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Destinations, Dreams and Dogs - International adventure with a fast-track family (& dogs) of Old World values, adopting the Russian-Italian-American good life on the go…!

New Jobs for our Immigrant Kids

thOur four teens don’t exactly fit the profile of other adopted teens. In some ways they do, in other ways, they don’t. It can lead to some hysterical outcomes, at times.

So Mashenka, age 17, wanted a summer job. She scooped ice cream and helped at a mini-golf establishment for a month or two at the end of summer last year. They hoped for her return, but since her older brother had no time to work on the larger golf course, and more importantly, to drive her quite some distance, she needed to find something closer to home.

Pasha, age 18.5, had never held a job in his life. Skilled in art, but too lazy/forgetful to practice summerjobs5without large-scale pressure from us, he basically had no goals in life and no desire to ever be gainfully employed. Which would be funny if it weren’t my basement or attic where he was considering camping out for the rest of his life….

With all of these elements converging, when a friend in the hotel industry said that there were always resort condo-hotel cleaning jobs to be had by speakers of any language, we thought this might be best to pair the two together and have them journey forth into their future together.

In other words, each could keep an eye on the other.

Not that they had any eyes to spare….

employment_appFilling out the applications at home was an eye-opener. I had repeatedly role-played with them everything they might need to know, but still a lot fell through the cracks as I’ve mentioned in an earlier blog. So we worked together and got it straight.

Turning in the application, the head of housekeeping informed them that they needed to actually see their Social Security cards.

Mashenka tried to describe to us what she needed, “Our security papers.”SOCIAL-SECURITY-CARD

Moi: “What?”

Mashenka, growing exasperated: “The paper with security!”

Moi, with the gift of interpretation: “Your Social Security card?”

Her: “That’s it.”

Pasha actually knew the name of the card. Two points for him.

FreshI decide to review all sorts of everyday words that may be of interest to them: bedspread, sink, balcony, turn-down service…. At home, they often resorted to Russian words or “thingy” descriptions, no matter how hard we tried to get them to use English. (One drawback of homeschooling: no peers flushing your head down the toilet or making fun of you if you don’t know a word.)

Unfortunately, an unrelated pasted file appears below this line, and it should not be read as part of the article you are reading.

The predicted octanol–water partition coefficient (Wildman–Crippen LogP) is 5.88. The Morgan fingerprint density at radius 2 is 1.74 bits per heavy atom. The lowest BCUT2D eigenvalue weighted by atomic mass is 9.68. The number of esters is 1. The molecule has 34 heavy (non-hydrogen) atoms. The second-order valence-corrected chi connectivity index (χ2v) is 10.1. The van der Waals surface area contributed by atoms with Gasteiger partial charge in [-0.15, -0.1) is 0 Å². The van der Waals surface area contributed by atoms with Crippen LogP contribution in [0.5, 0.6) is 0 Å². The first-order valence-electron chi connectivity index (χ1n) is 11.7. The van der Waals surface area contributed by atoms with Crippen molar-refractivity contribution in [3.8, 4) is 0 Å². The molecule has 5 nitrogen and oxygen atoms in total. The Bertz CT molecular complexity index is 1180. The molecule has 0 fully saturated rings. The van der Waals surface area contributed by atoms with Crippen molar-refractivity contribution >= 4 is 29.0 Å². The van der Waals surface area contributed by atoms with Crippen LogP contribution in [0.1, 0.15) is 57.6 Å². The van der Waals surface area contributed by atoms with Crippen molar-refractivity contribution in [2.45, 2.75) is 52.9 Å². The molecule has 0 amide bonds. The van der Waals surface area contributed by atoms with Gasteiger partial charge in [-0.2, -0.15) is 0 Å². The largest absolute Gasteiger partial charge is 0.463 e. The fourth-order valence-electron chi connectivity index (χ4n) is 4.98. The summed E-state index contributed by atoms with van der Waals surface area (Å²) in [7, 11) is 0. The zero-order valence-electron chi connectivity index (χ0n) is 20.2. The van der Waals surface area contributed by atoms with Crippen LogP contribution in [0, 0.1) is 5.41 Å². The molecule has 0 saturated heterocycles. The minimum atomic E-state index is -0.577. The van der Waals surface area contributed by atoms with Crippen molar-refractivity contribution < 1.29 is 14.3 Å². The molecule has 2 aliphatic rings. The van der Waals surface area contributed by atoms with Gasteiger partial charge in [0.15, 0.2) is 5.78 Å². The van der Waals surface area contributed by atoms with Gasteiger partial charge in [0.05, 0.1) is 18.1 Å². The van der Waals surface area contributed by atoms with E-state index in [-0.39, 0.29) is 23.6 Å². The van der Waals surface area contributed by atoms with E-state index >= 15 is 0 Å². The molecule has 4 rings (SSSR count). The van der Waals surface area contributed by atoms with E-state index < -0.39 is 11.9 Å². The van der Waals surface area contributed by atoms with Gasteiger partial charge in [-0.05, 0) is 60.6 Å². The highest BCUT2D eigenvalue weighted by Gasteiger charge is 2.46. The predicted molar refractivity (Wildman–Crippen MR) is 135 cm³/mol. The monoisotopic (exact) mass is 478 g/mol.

“And what’s the dirtiest item in any hotel room?” I quiz, since this shouldn’t be difficult for a family that travels a lot.

“The floor,” Pasha deadpans, his usual state of being.

“The toilet,” Mashenka wonders… and then changes with a flash from an earlier lecture I had given them, “the Controller!”

“The remote control,” I nod.

This should be interesting.

When they return with their Social Security cards, they are given no interview, but simply told to laundryashow up the next day at 10:00 a.m.

“For an interview, or to work?” I question.

“I don’t know,” Mashenka shrugs.

“I have no idea,” Pasha echoes.

I look to their father.

“They’re going to work,” he announces. “The head of housekeeping said there were too many crises to talk and just to come tomorrow in black pants and a white polo.”

SC439B2We determine that it sounds as though they have the job, so we all congratulate them.

The next day, they still know nothing. Not how long they will be working, what days, if they need to bring a lunch, nothing. We pack them sandwiches and I tell Mashenka that they may have lockers for her purse. Pasha has brought his wallet with all the money he has in the world—I confiscate it on the way and tell him to keep a few dollars in his pocket, instead.

These kids, lol.

We tell them to call immediately upon arrival and report when their day will end. Benedetto and I thhave to work out how and when we will pick them up. Neither has a cell phone, which we feel is best with their forgetfulness and possible slight brain slowness from Russia (Pasha).

We never hear from them again.

At 3:30 p.m., the phone rings and they are done, lol. They have had no lunch break, no bathroom break and are exhausted. Welcome to the life of an immigrant worker….

Summer-CalendarTheir hours? When they’re done with their work for the day, they’re done. Mashenka worked with a Turkish guy who didn’t speak English, cleaning guest condos. Pasha worked with another guy cleaning public areas and hallways. Tomorrow, they switch to be trained by different employees.

Among the cleaning crew, there were African-Americans, Hispanics, Russians, Filippinas and Turkish workers.

“Did you say hello to the Russians?” I inquired.

“Mama—we were WORKING-!”

Well, I guess there’s plenty of time for them to learn that they can take a 2-minute bathroom break and say hello to a comrade while they keep working, lol. We’ve never seen them so happy for dinner and bed! Rinse and repeat for tomorrow.


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